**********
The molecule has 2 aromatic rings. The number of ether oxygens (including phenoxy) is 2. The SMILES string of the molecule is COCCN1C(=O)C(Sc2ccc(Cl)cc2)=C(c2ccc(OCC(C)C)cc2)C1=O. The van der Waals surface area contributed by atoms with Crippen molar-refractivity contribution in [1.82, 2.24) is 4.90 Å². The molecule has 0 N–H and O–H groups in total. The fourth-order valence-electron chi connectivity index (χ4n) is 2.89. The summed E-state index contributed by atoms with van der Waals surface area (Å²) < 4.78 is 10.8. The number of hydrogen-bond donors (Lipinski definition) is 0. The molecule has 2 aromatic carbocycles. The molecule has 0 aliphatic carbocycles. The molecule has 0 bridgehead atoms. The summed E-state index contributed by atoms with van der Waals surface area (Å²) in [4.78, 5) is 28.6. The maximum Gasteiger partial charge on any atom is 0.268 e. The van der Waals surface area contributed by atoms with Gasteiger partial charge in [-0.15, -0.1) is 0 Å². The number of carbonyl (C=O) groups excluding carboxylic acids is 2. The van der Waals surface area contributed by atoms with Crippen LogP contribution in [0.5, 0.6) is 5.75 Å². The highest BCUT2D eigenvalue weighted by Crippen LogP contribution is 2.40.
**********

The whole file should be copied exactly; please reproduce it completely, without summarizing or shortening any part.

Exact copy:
The molecule has 2 aromatic rings. The number of ether oxygens (including phenoxy) is 2. The SMILES string of the molecule is COCCN1C(=O)C(Sc2ccc(Cl)cc2)=C(c2ccc(OCC(C)C)cc2)C1=O. The van der Waals surface area contributed by atoms with Crippen molar-refractivity contribution in [1.82, 2.24) is 4.90 Å². The molecule has 0 N–H and O–H groups in total. The fourth-order valence-electron chi connectivity index (χ4n) is 2.89. The summed E-state index contributed by atoms with van der Waals surface area (Å²) < 4.78 is 10.8. The number of hydrogen-bond donors (Lipinski definition) is 0. The molecule has 2 aromatic carbocycles. The molecule has 0 aliphatic carbocycles. The molecule has 0 bridgehead atoms. The summed E-state index contributed by atoms with van der Waals surface area (Å²) in [4.78, 5) is 28.6. The maximum Gasteiger partial charge on any atom is 0.268 e. The van der Waals surface area contributed by atoms with Gasteiger partial charge in [-0.15, -0.1) is 0 Å². The number of carbonyl (C=O) groups excluding carboxylic acids is 2. The van der Waals surface area contributed by atoms with Crippen LogP contribution in [0.5, 0.6) is 5.75 Å². The highest BCUT2D eigenvalue weighted by Crippen LogP contribution is 2.40.